Cetuximab and Chemoradiotherapy for Locally Advanced Esophageal Cancer
Name of the Trial
Phase III Randomized Study of Chemoradiotherapy Comprising Paclitaxel, Cisplatin, and Radiotherapy With Versus Without Cetuximab in Patients With Locally Advanced Esophageal Cancer (RTOG-0436). See the protocol summary.
Dr. Mohan Suntharalingam, Dr. David Ilson, Dr. Adam P. Dicker, Dr. Lisa Kachnic, Dr. André Konski, Radiation Therapy Oncology Group; Dr. Bapsi Chakravarthy, Eastern Cooperative Oncology Group
Why This Trial Is Important
More than 16,000 Americans were diagnosed with esophageal cancer in 2008, and more than 14,000 died from the disease. Most cases of esophageal cancer are not detected until the disease has spread to nearby lymph nodes or beyond, leading to the very poor survival rate. The incidence of esophageal cancer is increasing in the United States and worldwide.
Most patients with locally advanced esophageal cancer (cancer that has spread to nearby lymph nodes) either are not candidates for surgical treatment or prefer not to undergo surgery. Such patients are often treated with a combination of chemotherapy and radiation therapy (sometimes called chemoradiotherapy). The use of chemoradiotherapy has been shown to prolong the lives of these patients when compared with radiotherapy alone; however, the prospects for long-term patient survival remain poor. Doctors want to know if adding a targeted biologic agent to chemoradiotherapy can help these patients live longer.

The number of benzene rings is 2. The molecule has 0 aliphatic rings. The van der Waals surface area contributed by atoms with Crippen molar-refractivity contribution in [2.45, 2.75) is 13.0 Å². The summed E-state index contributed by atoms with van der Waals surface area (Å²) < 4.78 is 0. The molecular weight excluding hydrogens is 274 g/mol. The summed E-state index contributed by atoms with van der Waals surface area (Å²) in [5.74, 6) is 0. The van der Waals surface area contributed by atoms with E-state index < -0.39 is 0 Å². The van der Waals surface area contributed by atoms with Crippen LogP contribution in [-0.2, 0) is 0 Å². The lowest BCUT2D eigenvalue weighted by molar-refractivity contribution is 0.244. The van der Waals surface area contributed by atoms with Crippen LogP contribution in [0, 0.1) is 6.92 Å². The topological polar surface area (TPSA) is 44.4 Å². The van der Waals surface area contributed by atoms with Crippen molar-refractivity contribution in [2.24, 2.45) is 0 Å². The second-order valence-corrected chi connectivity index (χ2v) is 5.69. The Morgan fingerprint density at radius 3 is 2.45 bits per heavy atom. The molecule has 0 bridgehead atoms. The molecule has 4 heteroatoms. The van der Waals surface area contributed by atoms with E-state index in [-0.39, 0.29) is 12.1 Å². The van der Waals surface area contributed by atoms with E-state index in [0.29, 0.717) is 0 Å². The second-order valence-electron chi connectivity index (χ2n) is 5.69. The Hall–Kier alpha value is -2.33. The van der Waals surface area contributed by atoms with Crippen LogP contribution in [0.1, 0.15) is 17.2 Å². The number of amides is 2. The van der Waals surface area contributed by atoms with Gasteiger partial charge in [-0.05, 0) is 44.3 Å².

In this trial, patients with locally advanced esophageal cancer will all undergo chemoradiotherapy using the drugs cisplatin and paclitaxel, and half of them will be randomly assigned to also receive the biologic agent cetuximab, a monoclonal antibody that targets the epidermal growth factor receptor (EGFR). Combining cetuximab and chemoradiotherapy has produced benefits in patients with head and neck cancer, and a phase II clinical trial of the combination for esophageal and gastric cancer showed a high response rate.
"This study should definitively answer the question of whether adding an EGFR inhibitor to chemoradiotherapy can improve response rate and survival," said Dr. Suntharalingam. "This is the first national phase III study in esophageal cancer to emerge from the NCI's intergroup task force process, in which experts from around the country agreed that this is the most pressing question to answer in terms of improving outcomes for patients with locally advanced esophageal cancer."